Genuine green advertising is not commercials promoting eco-friendly goods—to have a legitimate right to be called ‘green,’ the message should be placed in the medium made of natural elements, literally. This notion underlies Coca-Cola’s idea to construct a plant billboard in Philippines—the project was developed in collaboration with WWF, which have partnered with the soft drink giant on climate protection and water conservation in the country. Earlier this year, Coca-Cola unveiled an orange-powered Energie Naturelle advertising stand for its Tropicana brand in France, and now it has created a billboard using CO2 absorbing plants.
The hilarious installation unveiled on June 23 in Makati City features a statement ‘This billboard absorbs air pollutants,’ Coca-Cola and WWF logos above along with a huge iconic contour Coca-Cola bottle (grey, not brown) surrounded by hundreds of green plants. Created as part of the ongoing Coca-Cola Philippines’ Live Positively sustainability program and the company’s longstanding partnership with WWF, the impressive 60 x 60 ft. billboard is made up of numerous Fukien tea plants, which can pull pollutants from the air, working as a natural filter.
“We are proud that we have brought to life the first plant billboard in the country. It is an embodiment of our company’s Live Positively commitment to making a positive difference in the world by incorporating sustainability into everything that we do. With this, we hope to inspire Filipinos to join us in our journey, because we know that together, we can make a positive impact,” stated Guillermo Aponte, president of Coca-Cola Philippines.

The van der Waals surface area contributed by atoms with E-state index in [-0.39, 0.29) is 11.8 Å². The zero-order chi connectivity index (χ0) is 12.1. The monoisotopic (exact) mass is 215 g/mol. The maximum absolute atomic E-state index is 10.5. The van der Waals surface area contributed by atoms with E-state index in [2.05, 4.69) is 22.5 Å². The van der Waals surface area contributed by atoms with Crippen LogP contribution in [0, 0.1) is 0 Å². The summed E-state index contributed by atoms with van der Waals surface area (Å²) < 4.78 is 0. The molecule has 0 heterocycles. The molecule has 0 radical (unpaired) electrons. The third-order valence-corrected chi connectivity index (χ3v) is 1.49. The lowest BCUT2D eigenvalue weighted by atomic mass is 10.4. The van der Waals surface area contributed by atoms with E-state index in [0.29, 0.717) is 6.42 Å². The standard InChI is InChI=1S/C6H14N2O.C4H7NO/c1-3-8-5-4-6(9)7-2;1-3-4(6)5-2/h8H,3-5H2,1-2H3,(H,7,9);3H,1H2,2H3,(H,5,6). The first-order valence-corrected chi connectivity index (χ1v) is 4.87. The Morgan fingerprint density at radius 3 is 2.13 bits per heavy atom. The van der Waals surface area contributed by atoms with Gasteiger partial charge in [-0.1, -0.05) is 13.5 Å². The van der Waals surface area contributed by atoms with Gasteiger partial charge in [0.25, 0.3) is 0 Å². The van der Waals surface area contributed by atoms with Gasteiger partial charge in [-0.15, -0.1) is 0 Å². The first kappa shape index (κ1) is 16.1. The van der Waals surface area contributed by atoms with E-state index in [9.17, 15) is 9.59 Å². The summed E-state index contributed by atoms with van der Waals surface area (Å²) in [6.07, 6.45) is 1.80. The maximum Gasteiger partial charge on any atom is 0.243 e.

Each of the 3,600 trees on the billboard can absorb up to 13 pounds of CO2 a year, commented botanist Anthony Gao. “This billboard helps alleviate air pollution within its proximate areas as it can absorb a total of 46,800 pounds of carbon dioxide from the atmosphere, on estimate,” he added. The light-weight potting mixture includes organic fertilizers and industrial by-products, the stable pots for the trees are made of recycled bottles of Coca-Cola’s drinks. Now the plants are small, but since they are placed not very close to each other, the can grow sideways and make the billboard greener and yet more powerful in terms of air cleaning.
Hopefully, the plants will live the long life on the billboard thanks to the clever and well thought out eco-friendly mechanism, which provides proper water treatment. “A drip irrigation system, also known as trickle irrigation or micro-irrigation, was especially installed for efficient water distribution. This irrigation method saves water and fertilizer by allowing water to drip slowly to the roots of plants, through a network of valves, pipes, tubing and emitters. The system is operated on a schedule to distribute water with nutrients to the plants,” states the press release. Is it a new trend? Will natural billboards replace plastic stands? With Coca-Cola’s dedication to sustainable life-style it really can happen (at least for the company’s drinks).